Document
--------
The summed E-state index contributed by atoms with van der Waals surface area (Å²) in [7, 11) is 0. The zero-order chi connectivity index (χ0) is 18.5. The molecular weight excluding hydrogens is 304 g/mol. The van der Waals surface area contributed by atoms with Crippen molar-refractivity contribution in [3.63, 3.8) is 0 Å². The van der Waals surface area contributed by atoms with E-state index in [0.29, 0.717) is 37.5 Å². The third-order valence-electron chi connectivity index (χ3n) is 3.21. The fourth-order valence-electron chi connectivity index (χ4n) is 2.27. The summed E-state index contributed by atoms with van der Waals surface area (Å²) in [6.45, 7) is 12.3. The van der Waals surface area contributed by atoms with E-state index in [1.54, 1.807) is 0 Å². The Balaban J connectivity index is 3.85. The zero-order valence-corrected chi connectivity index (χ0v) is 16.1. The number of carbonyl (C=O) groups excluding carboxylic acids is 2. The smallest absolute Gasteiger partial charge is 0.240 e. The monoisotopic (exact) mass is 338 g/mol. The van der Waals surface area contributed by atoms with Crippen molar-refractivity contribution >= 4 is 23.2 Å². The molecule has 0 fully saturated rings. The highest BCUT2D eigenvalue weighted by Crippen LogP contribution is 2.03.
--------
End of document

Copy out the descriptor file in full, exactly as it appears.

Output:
The summed E-state index contributed by atoms with van der Waals surface area (Å²) in [7, 11) is 0. The zero-order chi connectivity index (χ0) is 18.5. The molecular weight excluding hydrogens is 304 g/mol. The van der Waals surface area contributed by atoms with Crippen molar-refractivity contribution in [3.63, 3.8) is 0 Å². The van der Waals surface area contributed by atoms with E-state index in [0.29, 0.717) is 37.5 Å². The third-order valence-electron chi connectivity index (χ3n) is 3.21. The fourth-order valence-electron chi connectivity index (χ4n) is 2.27. The summed E-state index contributed by atoms with van der Waals surface area (Å²) in [6.45, 7) is 12.3. The van der Waals surface area contributed by atoms with E-state index in [1.54, 1.807) is 0 Å². The Balaban J connectivity index is 3.85. The zero-order valence-corrected chi connectivity index (χ0v) is 16.1. The number of carbonyl (C=O) groups excluding carboxylic acids is 2. The smallest absolute Gasteiger partial charge is 0.240 e. The monoisotopic (exact) mass is 338 g/mol. The van der Waals surface area contributed by atoms with Crippen molar-refractivity contribution >= 4 is 23.2 Å². The molecule has 0 fully saturated rings. The highest BCUT2D eigenvalue weighted by Crippen LogP contribution is 2.03.